Three years ago I wrote a column about my pet peeves with diversity conferences. I received dozens of comments from diversity practitioners indicating they agreed with some of the issues I raised — too many consultants as speakers, way too many diversity vendors as attendees and the noticeable absence of business leader participation.
Since the article came out, some of you have asked if I’ve seen improvement. I am glad to say I’ve seen drastic improvement — kudos to the diversity conference organizers for continuously improving their events. Here are some of the items I’ve been glad to see in the diversity conferences I’ve attended in the last year.
Business leaders for diversity: Finally, we are seeing more and more business unit leaders at these diversity conferences as they have become enlightened about the business relevance of diversity. They have learned that diversity isn’t a mindset or an attitude but rather a competency that can be learned. Thus, more are coming to gain proficiency in leading a diverse workforce.
Even more impressive is seeing business leaders speak at such conferences. Recently, I saw the CEO of Sodexo describe how senior leaders are sponsoring more women and minorities to accelerate development. The vice president of information technology at Northern Trust outlined how the company’s ERGs add value to the business, and the vice president of business analytics at Capital One highlighted the benefits of hiring more military veterans.
Practitioners as speakers: Conference organizers seem to have realized their attendees prefer to hear from fellow practitioners — folks who are in the trenches every day like they are. These practitioners bring a perspective that tends to resonate with others.
I’ve noticed that when practitioners present, there is never a shortage of questions. Because audience members can relate, they are quick to ask how they overcame resistance, how they were able to allocate resources or simply, how they pulled it off. However, practitioners often lack broader experiences or an unbiased perspective.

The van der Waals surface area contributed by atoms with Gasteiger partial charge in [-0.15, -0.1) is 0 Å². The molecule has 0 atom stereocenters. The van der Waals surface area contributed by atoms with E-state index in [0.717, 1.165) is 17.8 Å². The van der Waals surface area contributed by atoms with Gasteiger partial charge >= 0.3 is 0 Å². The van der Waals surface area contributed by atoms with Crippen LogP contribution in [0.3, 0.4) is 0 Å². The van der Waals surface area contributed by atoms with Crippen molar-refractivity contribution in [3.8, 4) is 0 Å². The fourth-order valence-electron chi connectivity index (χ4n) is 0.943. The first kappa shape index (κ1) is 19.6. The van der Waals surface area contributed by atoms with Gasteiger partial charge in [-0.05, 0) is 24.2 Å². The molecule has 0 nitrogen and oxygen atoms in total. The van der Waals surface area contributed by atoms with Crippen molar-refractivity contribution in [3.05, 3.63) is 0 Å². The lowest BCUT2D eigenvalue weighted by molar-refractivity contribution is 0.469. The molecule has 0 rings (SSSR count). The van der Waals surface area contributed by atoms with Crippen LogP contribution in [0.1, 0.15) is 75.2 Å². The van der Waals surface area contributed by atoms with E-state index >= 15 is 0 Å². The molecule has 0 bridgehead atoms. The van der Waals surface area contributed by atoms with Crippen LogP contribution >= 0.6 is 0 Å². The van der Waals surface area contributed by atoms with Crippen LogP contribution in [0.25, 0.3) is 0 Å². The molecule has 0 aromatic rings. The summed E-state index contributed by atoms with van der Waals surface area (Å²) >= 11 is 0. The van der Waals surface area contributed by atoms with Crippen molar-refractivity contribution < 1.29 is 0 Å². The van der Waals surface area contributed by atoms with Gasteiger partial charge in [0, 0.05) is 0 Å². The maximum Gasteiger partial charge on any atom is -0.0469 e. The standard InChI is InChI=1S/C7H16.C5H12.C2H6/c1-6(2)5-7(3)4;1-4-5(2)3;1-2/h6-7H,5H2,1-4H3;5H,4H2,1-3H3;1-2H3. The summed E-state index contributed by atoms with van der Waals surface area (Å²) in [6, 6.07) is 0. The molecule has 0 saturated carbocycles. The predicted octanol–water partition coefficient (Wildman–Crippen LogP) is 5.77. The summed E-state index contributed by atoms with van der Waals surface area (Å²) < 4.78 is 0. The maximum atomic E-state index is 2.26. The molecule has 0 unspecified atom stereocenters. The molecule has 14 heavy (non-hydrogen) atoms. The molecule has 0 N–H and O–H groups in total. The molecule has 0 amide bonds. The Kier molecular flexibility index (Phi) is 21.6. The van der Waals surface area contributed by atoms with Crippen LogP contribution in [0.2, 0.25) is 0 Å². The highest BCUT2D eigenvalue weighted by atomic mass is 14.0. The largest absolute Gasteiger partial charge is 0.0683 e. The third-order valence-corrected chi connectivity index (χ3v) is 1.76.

That is why I love seeing sessions where a practitioner and a consultant team up to give a presentation. The practitioner provides a case study example, and the consultant provides external context.
Thought leaders vs. vendors: I’ve noticed vendors are being replaced by true thought leaders — folks who aren’t selling us their products, but rather are pushing us to think in new and innovative ways. These sessions are appealing because they are focused on helping the diversity and inclusion industry become more proactive as opposed to reactive.
One recent example is the focus on predicting the workplace of the future at a recent diversity conference. The agenda included futurist Jim Carroll talking about how globalization and health care issues will deeply impact organizations in the near future and the implication for today’s business leaders. At the same conference, innovation guru Don Tapscott warned the audience about how they need to think and act differently to keep up with a work environment that is speeding up, and one where creativity and innovation leaders will rule the corporate world. This kind of thinking will help diversity and business leaders stay ahead of the curve in an increasingly competitive business environment.
Invitation-only sessions: Another positive trend I’m seeing is conferences holding special sessions just for more senior diversity executives. These senior diversity leaders often have special challenges they must face to lead the diversity initiatives within their firms.
One conference recently held a special one-day advanced session that was only open to top diversity executives. By limiting the audience, each participant was assured he or she would have a place to talk about big issues. But even more valuable, participants had a venue where they could also talk about personal issues, share their stories and do so in an environment where they were not judged and didn’t feel threatened.
Overall, I’m encouraged by the evolution in diversity conferences I’ve seen in the past three years. Hopefully the trend will continue so we can continue to attend conferences that educate, challenge, inspire and nurture us.
Robert Rodriguez is president of DRR Advisors LLC, a management and diversity consulting firm, and author of Latino Talent. He can be reached at firstname.lastname@example.org.